The stable isotopes of oxygen-18 and deuterium were utilized to identify different water sources mixing in the soil layer that recharged to groundwater of a paddy field during the growth season in 2014. Based on the measurements of deuterium and oxygen-18 in soil water, rainwater and groundwater in the paddy field of Chianan Plain in Southwest Taiwan in the wet season was collected, and the relationship between δD and δ18O in soil water and groundwater recharge was investigated in this study. The soil water in the paddy field of Chianan plain was collected with suction lysimeters for the identification of different sources of subsurface flow. The isotopic compositions of hydrogen and oxygen in different water bodies were used to evaluate the groundwater recharge sources in the paddy field. The intensity of rainfall and evaporation influenced the saturation conditions of pore water present in the soil layer. In general, transiently intense rainfall tended to be difficult in recharging groundwater. The results show the use of stable isotopes in water bodies can be used to monitor or identify the source/sink of soil layer and their respective contributions to groundwater recharge. In this research, the isotopic compositions of hydrogen and oxygen in the soil water at different depths before and after event water were identified. The top soil layer (<30 cm depth) in the presence of the isotope depleted soil water was probably subjected to evaporation. The soil water has more depleted isotope composition that was observed in shallow soil layers. More depleted fraction of isotopes in groundwater was similar to rainwater, which suggested that the groundwater was primarily from rainfall. In addition, the isotopic compositions of hydrogen and oxygen in groundwater slightly deviated from the local meteoric water line in southern Taiwan.

  • Analyze the groundwater infiltration mechanism of rainfall in the Chianan Plain of Taiwan.

  • Hydrogen and oxygen isotopes as a tracer in hydrogeological research.

  • Contribution of different rainfall types to groundwater recharge.

  • Reveal the time required for rainfall to infiltrate the underground aquifer.

  • As a reference for the development and utilization of groundwater resources.

Different water sectors in the soil environment play a significant role in the hydrological cycle. For example, the rainwater is the utmost source of surface water and groundwater, isotopic characteristics of rainwater are thus inherently helpful for the hydrological studies in Taiwan (Peng et al. 2010). Rainfall on the ground surface can be intercepted by plant leaves and subsequently be evaporated. Infiltration of rainfall in the complicated process can be affected by soil structure, texture, moisture and extent of heterogeneity (Gazis & Feng 2004). Rainwater infiltrates directly from surface drainage through pore spaces in soil and the amount of water was held against gravity on the grains of the soil by adsorption and capillary forces (Dincer et al. 1974; Gvirtzman et al. 1986). The process of infiltration has been widely studied.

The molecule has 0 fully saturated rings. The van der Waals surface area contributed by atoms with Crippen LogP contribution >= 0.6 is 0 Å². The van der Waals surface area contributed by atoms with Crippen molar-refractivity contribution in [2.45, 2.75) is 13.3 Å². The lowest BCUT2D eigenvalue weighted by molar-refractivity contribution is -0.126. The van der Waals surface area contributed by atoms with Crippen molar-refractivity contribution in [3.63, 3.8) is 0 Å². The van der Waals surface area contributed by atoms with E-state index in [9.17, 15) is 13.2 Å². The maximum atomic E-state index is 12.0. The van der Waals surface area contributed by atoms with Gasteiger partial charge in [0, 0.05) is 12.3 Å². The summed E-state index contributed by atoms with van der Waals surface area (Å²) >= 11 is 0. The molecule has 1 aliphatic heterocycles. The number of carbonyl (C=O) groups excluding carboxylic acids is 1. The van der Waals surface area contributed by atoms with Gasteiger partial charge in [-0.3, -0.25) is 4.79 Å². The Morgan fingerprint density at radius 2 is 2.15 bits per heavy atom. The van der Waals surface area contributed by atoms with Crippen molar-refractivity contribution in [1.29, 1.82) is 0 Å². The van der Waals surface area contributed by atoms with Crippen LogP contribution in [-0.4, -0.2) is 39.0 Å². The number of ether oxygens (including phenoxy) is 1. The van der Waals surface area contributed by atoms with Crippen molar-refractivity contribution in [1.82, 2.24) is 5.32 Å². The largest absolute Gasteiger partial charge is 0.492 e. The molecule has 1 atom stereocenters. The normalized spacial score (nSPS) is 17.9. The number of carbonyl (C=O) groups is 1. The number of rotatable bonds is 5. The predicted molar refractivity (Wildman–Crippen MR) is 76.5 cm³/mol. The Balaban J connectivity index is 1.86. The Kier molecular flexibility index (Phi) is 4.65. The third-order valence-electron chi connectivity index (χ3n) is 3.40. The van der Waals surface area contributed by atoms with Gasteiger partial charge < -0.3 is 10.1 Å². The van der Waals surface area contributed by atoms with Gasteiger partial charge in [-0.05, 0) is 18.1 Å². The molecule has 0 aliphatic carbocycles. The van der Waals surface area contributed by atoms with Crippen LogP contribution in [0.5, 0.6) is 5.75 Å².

Several methods are available to distinguish different water sources using hydrometer-based approaches, chemical tracers, modeling, and stable isotope applications (Orlowski et al. 2014). Many studies elaborated different sources of water partitioning commonly based on interpretations of isotope dynamics in the small watershed or field plot scale (Shanley et al. 2002). The isotopic compositions of hydrogen and oxygen in groundwater that are recharged by direct infiltration to the unsaturated zone follow the incident precipitation rather closely (Gat & Tzur 1967). On a local region, the atmospheric conditions setting of the environment can significantly influence the isotopic ratios of meteoric waters. The deuterium-excess parameter defined by Dansgaard (1964) as d = δD − 8 *δ18O has been correlated mainly with the environmental conditions existing in the source area of the water vapor (Gat & Carmi 1970).

Previous studies indicated that soil water can form piston flow, in which water from more recent rainfall events pushes the older soil water to flow downward (Komor & Emerson 1994). The water can be divided into event (new) water and pre-event (old) water. Event water is the water from wet precipitation that enters the subsurface during the rain event, whereas pre-event water is the water in a vadose zone and groundwater in the saturated zone (Zhao et al. 2013). In addition, the isotope values were relatively light in the plain area but gradually enriched in the foothills belt. Average isotope values in groundwater of the plain area match closely with those in precipitation (Sengupta et al. 2014). Soil water is taken up by plants essentially unfractionated and this feature is used extensively to characterize the source of water for plant and transpiration (Dawson & Ehleringer 1991). The soil water in the top soil layer had the shortest residence time and most of the pre-event (old) water was dispelled in a storm (Zhao et al. 2013). The stable isotopic composition in the shallow soil layer is dominated by individual rainfall events (Vogel et al. 2010). Generally, isotopic composition of hydrogen and oxygen in soil water was much less variable than that of rainfall, indicating isotopic mixing between waters of different rainfall events, whereas the isotopic δD and δ18O values of summer rainfall decreased with increasing depth, and soil at 50 cm depth could only receive water from large storms (Tang & Feng 2001). A number of hydrologic studies indicate that the isotope analysis can identify the storm hydrograph that is dominated by pre-event water (Hooper et al. 1990; Laudon & Slaymaker 1997; Shanley et al. 2002). The evident spatial heterogeneity of isotopic compositions in different sources of water revealed a complexity problem and limited deep insights into hydrological processes (Kendall et al. 2001). Furthermore, altitude and temperature effects are very prominent in the stable isotope signals (Peng et al. 2010). The natural isotope tracers cannot be controlled and vary seasonally over the years (Bengtsson et al. 1987). However, little is known about the mixing of infiltrating rainfall water and soil water or about its recharge contribution to shallow groundwater. The stable isotopes of hydrogen and oxygen can be used to assess these interactions and mixing in the unsaturated zone. This study investigated the isotopic compositions (δD and δ18O) in soil water of a paddy field where the isotopic composition of different sources of water can change significantly from event water to pre-event water. The stable isotopes are also used to determine water affected by evaporation and to identify evaporation fronts in a soil profile (Komor & Emerson 1994).